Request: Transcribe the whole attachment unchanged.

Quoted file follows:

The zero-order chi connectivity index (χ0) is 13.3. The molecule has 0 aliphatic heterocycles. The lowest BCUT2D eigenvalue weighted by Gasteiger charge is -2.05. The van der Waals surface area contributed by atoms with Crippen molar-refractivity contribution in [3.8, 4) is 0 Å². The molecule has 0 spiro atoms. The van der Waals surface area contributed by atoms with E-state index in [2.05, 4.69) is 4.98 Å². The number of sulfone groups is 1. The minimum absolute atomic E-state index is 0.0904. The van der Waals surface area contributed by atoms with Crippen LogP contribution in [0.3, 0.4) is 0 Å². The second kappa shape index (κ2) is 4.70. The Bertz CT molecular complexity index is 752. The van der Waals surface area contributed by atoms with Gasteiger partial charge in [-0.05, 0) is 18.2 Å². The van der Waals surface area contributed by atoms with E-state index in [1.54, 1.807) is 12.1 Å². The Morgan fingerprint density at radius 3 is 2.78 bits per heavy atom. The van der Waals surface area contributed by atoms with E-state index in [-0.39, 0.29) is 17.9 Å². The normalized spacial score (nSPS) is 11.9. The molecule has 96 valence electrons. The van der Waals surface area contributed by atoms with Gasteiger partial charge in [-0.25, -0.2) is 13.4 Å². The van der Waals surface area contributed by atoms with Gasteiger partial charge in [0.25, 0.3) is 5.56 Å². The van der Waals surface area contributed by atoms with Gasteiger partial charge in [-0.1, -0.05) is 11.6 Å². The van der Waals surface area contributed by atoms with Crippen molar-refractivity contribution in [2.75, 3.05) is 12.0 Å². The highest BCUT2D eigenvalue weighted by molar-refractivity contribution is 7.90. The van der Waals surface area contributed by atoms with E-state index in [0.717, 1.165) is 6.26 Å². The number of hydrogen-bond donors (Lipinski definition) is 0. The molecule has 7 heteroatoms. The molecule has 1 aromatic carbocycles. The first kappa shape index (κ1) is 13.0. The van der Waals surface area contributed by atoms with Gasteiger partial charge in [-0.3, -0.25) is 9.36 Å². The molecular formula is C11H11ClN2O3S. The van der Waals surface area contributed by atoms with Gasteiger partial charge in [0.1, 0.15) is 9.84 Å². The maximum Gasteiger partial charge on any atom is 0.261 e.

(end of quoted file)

The zero-order chi connectivity index (χ0) is 13.3. The molecule has 0 aliphatic heterocycles. The lowest BCUT2D eigenvalue weighted by Gasteiger charge is -2.05. The van der Waals surface area contributed by atoms with Crippen molar-refractivity contribution in [3.8, 4) is 0 Å². The molecule has 0 spiro atoms. The van der Waals surface area contributed by atoms with E-state index in [2.05, 4.69) is 4.98 Å². The number of sulfone groups is 1. The minimum absolute atomic E-state index is 0.0904. The van der Waals surface area contributed by atoms with Crippen LogP contribution in [0.3, 0.4) is 0 Å². The second kappa shape index (κ2) is 4.70. The Bertz CT molecular complexity index is 752. The van der Waals surface area contributed by atoms with Gasteiger partial charge in [-0.05, 0) is 18.2 Å². The van der Waals surface area contributed by atoms with E-state index in [1.54, 1.807) is 12.1 Å². The Morgan fingerprint density at radius 3 is 2.78 bits per heavy atom. The van der Waals surface area contributed by atoms with E-state index in [-0.39, 0.29) is 17.9 Å². The normalized spacial score (nSPS) is 11.9. The molecule has 96 valence electrons. The van der Waals surface area contributed by atoms with Gasteiger partial charge in [-0.25, -0.2) is 13.4 Å². The van der Waals surface area contributed by atoms with Gasteiger partial charge in [0.25, 0.3) is 5.56 Å². The van der Waals surface area contributed by atoms with Gasteiger partial charge in [-0.1, -0.05) is 11.6 Å². The van der Waals surface area contributed by atoms with Crippen molar-refractivity contribution in [2.75, 3.05) is 12.0 Å². The highest BCUT2D eigenvalue weighted by molar-refractivity contribution is 7.90. The van der Waals surface area contributed by atoms with E-state index in [0.717, 1.165) is 6.26 Å². The number of hydrogen-bond donors (Lipinski definition) is 0. The molecule has 7 heteroatoms. The molecule has 1 aromatic carbocycles. The first kappa shape index (κ1) is 13.0. The van der Waals surface area contributed by atoms with Gasteiger partial charge in [-0.3, -0.25) is 9.36 Å². The molecular formula is C11H11ClN2O3S. The van der Waals surface area contributed by atoms with Gasteiger partial charge in [0.1, 0.15) is 9.84 Å². The maximum Gasteiger partial charge on any atom is 0.261 e.